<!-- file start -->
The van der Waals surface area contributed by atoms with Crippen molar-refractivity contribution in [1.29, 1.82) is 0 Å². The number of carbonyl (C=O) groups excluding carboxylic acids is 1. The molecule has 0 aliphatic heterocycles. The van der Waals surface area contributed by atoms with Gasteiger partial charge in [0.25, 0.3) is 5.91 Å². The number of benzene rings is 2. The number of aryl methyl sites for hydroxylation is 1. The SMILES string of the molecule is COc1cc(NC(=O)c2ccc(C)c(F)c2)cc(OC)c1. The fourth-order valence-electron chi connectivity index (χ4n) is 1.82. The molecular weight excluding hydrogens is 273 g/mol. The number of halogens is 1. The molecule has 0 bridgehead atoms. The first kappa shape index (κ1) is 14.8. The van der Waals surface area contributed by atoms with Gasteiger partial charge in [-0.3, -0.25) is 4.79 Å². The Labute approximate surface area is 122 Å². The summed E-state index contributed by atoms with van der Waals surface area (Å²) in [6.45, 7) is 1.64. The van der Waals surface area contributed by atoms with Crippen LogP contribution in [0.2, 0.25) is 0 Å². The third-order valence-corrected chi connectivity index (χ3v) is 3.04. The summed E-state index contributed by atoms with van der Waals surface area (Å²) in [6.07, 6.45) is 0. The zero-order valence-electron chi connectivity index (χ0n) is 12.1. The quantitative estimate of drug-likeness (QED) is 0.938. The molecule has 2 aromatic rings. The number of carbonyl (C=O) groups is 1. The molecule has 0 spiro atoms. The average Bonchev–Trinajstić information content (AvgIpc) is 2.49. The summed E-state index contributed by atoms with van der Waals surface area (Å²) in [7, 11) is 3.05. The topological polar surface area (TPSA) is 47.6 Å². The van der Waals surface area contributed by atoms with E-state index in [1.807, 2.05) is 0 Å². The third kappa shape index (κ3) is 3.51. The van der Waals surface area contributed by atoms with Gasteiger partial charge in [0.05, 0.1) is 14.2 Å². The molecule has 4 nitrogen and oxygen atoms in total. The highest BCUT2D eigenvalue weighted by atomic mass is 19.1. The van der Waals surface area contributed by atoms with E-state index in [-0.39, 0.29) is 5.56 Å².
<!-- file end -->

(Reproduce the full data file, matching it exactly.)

The van der Waals surface area contributed by atoms with Crippen molar-refractivity contribution in [1.29, 1.82) is 0 Å². The number of carbonyl (C=O) groups excluding carboxylic acids is 1. The molecule has 0 aliphatic heterocycles. The van der Waals surface area contributed by atoms with Gasteiger partial charge in [0.25, 0.3) is 5.91 Å². The number of benzene rings is 2. The number of aryl methyl sites for hydroxylation is 1. The SMILES string of the molecule is COc1cc(NC(=O)c2ccc(C)c(F)c2)cc(OC)c1. The fourth-order valence-electron chi connectivity index (χ4n) is 1.82. The molecular weight excluding hydrogens is 273 g/mol. The number of halogens is 1. The molecule has 0 bridgehead atoms. The first kappa shape index (κ1) is 14.8. The van der Waals surface area contributed by atoms with Gasteiger partial charge in [-0.3, -0.25) is 4.79 Å². The Labute approximate surface area is 122 Å². The summed E-state index contributed by atoms with van der Waals surface area (Å²) in [6.45, 7) is 1.64. The van der Waals surface area contributed by atoms with Crippen LogP contribution in [0.2, 0.25) is 0 Å². The third-order valence-corrected chi connectivity index (χ3v) is 3.04. The summed E-state index contributed by atoms with van der Waals surface area (Å²) in [6.07, 6.45) is 0. The zero-order valence-electron chi connectivity index (χ0n) is 12.1. The quantitative estimate of drug-likeness (QED) is 0.938. The molecule has 2 aromatic rings. The number of carbonyl (C=O) groups is 1. The molecule has 0 spiro atoms. The average Bonchev–Trinajstić information content (AvgIpc) is 2.49. The summed E-state index contributed by atoms with van der Waals surface area (Å²) in [7, 11) is 3.05. The topological polar surface area (TPSA) is 47.6 Å². The van der Waals surface area contributed by atoms with E-state index in [1.807, 2.05) is 0 Å². The third kappa shape index (κ3) is 3.51. The van der Waals surface area contributed by atoms with Gasteiger partial charge in [0.05, 0.1) is 14.2 Å². The molecule has 4 nitrogen and oxygen atoms in total. The highest BCUT2D eigenvalue weighted by atomic mass is 19.1. The van der Waals surface area contributed by atoms with E-state index in [-0.39, 0.29) is 5.56 Å².